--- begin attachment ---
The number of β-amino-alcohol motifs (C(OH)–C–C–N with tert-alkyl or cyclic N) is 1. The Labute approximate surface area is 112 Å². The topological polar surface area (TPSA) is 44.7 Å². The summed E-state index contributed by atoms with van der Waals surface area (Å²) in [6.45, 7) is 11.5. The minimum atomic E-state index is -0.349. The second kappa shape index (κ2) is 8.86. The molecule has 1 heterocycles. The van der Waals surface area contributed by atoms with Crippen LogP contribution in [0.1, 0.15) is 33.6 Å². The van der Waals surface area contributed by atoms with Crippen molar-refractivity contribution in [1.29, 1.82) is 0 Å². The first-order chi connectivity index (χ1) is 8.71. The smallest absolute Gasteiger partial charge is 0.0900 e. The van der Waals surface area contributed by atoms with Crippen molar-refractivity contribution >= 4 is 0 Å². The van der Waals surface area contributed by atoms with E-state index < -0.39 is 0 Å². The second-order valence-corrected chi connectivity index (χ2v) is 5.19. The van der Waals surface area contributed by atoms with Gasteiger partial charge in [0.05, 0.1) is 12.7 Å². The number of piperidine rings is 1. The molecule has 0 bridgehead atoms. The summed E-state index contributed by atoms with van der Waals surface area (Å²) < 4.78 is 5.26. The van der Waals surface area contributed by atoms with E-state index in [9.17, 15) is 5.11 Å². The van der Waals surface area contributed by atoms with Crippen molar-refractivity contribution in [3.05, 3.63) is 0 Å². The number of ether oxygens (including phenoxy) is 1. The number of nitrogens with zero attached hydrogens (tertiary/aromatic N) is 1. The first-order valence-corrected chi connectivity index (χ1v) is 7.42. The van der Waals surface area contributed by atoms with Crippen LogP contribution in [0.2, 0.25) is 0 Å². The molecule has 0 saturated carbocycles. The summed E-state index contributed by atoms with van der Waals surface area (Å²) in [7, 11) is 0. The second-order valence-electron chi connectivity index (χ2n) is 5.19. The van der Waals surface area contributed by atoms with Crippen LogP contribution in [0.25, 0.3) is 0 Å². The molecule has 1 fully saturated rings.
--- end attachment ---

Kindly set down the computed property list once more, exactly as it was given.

The number of β-amino-alcohol motifs (C(OH)–C–C–N with tert-alkyl or cyclic N) is 1. The Labute approximate surface area is 112 Å². The topological polar surface area (TPSA) is 44.7 Å². The summed E-state index contributed by atoms with van der Waals surface area (Å²) in [6.45, 7) is 11.5. The minimum atomic E-state index is -0.349. The second kappa shape index (κ2) is 8.86. The molecule has 1 heterocycles. The van der Waals surface area contributed by atoms with Crippen LogP contribution in [0.1, 0.15) is 33.6 Å². The van der Waals surface area contributed by atoms with Crippen molar-refractivity contribution in [1.29, 1.82) is 0 Å². The first-order chi connectivity index (χ1) is 8.71. The smallest absolute Gasteiger partial charge is 0.0900 e. The van der Waals surface area contributed by atoms with Crippen molar-refractivity contribution >= 4 is 0 Å². The van der Waals surface area contributed by atoms with E-state index < -0.39 is 0 Å². The second-order valence-corrected chi connectivity index (χ2v) is 5.19. The van der Waals surface area contributed by atoms with Gasteiger partial charge in [0.05, 0.1) is 12.7 Å². The number of piperidine rings is 1. The molecule has 0 bridgehead atoms. The summed E-state index contributed by atoms with van der Waals surface area (Å²) < 4.78 is 5.26. The van der Waals surface area contributed by atoms with E-state index in [9.17, 15) is 5.11 Å². The van der Waals surface area contributed by atoms with Crippen molar-refractivity contribution in [3.05, 3.63) is 0 Å². The number of ether oxygens (including phenoxy) is 1. The number of nitrogens with zero attached hydrogens (tertiary/aromatic N) is 1. The first-order valence-corrected chi connectivity index (χ1v) is 7.42. The van der Waals surface area contributed by atoms with Crippen LogP contribution in [0.2, 0.25) is 0 Å². The molecule has 0 saturated carbocycles. The summed E-state index contributed by atoms with van der Waals surface area (Å²) in [7, 11) is 0. The second-order valence-electron chi connectivity index (χ2n) is 5.19. The van der Waals surface area contributed by atoms with Crippen LogP contribution in [0.25, 0.3) is 0 Å². The molecule has 1 fully saturated rings.